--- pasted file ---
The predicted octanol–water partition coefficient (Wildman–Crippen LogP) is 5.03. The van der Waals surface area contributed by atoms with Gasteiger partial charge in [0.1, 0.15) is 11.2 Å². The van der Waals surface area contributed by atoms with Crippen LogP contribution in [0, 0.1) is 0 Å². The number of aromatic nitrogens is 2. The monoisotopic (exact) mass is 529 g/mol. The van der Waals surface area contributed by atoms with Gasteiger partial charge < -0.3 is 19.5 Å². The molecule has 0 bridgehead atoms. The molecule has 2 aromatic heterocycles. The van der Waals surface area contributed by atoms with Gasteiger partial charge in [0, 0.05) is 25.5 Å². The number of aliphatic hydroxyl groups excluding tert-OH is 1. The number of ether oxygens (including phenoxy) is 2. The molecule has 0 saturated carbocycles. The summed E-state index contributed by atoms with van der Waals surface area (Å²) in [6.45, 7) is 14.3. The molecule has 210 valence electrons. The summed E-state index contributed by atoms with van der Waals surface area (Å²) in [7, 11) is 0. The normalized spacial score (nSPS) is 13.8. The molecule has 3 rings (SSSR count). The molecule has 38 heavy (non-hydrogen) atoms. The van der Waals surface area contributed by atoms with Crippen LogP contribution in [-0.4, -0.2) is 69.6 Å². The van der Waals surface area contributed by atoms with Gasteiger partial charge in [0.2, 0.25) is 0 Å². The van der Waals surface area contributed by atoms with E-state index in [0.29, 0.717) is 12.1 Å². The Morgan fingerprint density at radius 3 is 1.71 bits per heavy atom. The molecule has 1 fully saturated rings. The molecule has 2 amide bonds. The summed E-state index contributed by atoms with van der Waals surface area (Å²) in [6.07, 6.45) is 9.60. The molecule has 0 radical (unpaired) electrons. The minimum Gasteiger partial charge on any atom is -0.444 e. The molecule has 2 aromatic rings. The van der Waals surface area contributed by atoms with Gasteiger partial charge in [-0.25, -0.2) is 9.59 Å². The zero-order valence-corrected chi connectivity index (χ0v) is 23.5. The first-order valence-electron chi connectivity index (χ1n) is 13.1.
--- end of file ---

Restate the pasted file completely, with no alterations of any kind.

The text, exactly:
The predicted octanol–water partition coefficient (Wildman–Crippen LogP) is 5.03. The van der Waals surface area contributed by atoms with Gasteiger partial charge in [0.1, 0.15) is 11.2 Å². The van der Waals surface area contributed by atoms with Crippen LogP contribution in [0, 0.1) is 0 Å². The number of aromatic nitrogens is 2. The monoisotopic (exact) mass is 529 g/mol. The van der Waals surface area contributed by atoms with Gasteiger partial charge < -0.3 is 19.5 Å². The molecule has 0 bridgehead atoms. The molecule has 2 aromatic heterocycles. The van der Waals surface area contributed by atoms with Gasteiger partial charge in [0, 0.05) is 25.5 Å². The number of aliphatic hydroxyl groups excluding tert-OH is 1. The number of ether oxygens (including phenoxy) is 2. The molecule has 0 saturated carbocycles. The summed E-state index contributed by atoms with van der Waals surface area (Å²) in [6.45, 7) is 14.3. The molecule has 210 valence electrons. The summed E-state index contributed by atoms with van der Waals surface area (Å²) in [7, 11) is 0. The normalized spacial score (nSPS) is 13.8. The molecule has 3 rings (SSSR count). The molecule has 38 heavy (non-hydrogen) atoms. The van der Waals surface area contributed by atoms with Crippen LogP contribution in [-0.4, -0.2) is 69.6 Å². The van der Waals surface area contributed by atoms with Gasteiger partial charge in [0.2, 0.25) is 0 Å². The van der Waals surface area contributed by atoms with E-state index in [0.29, 0.717) is 12.1 Å². The Morgan fingerprint density at radius 3 is 1.71 bits per heavy atom. The molecule has 1 fully saturated rings. The molecule has 2 amide bonds. The summed E-state index contributed by atoms with van der Waals surface area (Å²) in [6.07, 6.45) is 9.60. The molecule has 0 radical (unpaired) electrons. The minimum Gasteiger partial charge on any atom is -0.444 e. The molecule has 2 aromatic rings. The van der Waals surface area contributed by atoms with Gasteiger partial charge in [-0.25, -0.2) is 9.59 Å². The zero-order valence-corrected chi connectivity index (χ0v) is 23.5. The first-order valence-electron chi connectivity index (χ1n) is 13.1.